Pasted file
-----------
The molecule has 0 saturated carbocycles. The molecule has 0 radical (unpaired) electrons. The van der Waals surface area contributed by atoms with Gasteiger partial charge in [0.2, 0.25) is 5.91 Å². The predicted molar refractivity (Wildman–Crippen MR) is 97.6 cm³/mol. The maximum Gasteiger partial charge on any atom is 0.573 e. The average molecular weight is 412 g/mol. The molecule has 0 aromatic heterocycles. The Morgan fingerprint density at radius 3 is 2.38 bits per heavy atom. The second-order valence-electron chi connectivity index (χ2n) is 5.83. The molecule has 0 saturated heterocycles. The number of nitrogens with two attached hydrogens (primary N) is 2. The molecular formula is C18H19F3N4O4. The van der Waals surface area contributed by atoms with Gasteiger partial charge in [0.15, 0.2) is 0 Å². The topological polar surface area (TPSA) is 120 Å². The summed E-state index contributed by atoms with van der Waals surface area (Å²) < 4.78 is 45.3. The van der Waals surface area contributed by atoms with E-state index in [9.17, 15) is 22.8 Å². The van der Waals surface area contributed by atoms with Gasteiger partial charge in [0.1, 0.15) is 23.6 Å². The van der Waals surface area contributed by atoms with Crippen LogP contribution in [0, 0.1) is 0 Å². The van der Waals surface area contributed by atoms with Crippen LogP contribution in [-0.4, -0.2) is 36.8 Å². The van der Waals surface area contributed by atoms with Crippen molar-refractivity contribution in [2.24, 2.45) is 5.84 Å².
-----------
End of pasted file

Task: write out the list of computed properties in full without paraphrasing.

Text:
The molecule has 0 saturated carbocycles. The molecule has 0 radical (unpaired) electrons. The van der Waals surface area contributed by atoms with Gasteiger partial charge in [0.2, 0.25) is 5.91 Å². The predicted molar refractivity (Wildman–Crippen MR) is 97.6 cm³/mol. The maximum Gasteiger partial charge on any atom is 0.573 e. The average molecular weight is 412 g/mol. The molecule has 0 aromatic heterocycles. The Morgan fingerprint density at radius 3 is 2.38 bits per heavy atom. The second-order valence-electron chi connectivity index (χ2n) is 5.83. The molecule has 0 saturated heterocycles. The number of nitrogens with two attached hydrogens (primary N) is 2. The molecular formula is C18H19F3N4O4. The van der Waals surface area contributed by atoms with Gasteiger partial charge in [0.15, 0.2) is 0 Å². The topological polar surface area (TPSA) is 120 Å². The summed E-state index contributed by atoms with van der Waals surface area (Å²) < 4.78 is 45.3. The van der Waals surface area contributed by atoms with E-state index in [9.17, 15) is 22.8 Å². The van der Waals surface area contributed by atoms with Gasteiger partial charge in [0.1, 0.15) is 23.6 Å². The van der Waals surface area contributed by atoms with Crippen LogP contribution in [0, 0.1) is 0 Å². The van der Waals surface area contributed by atoms with Crippen LogP contribution in [-0.4, -0.2) is 36.8 Å². The van der Waals surface area contributed by atoms with Crippen molar-refractivity contribution in [2.24, 2.45) is 5.84 Å².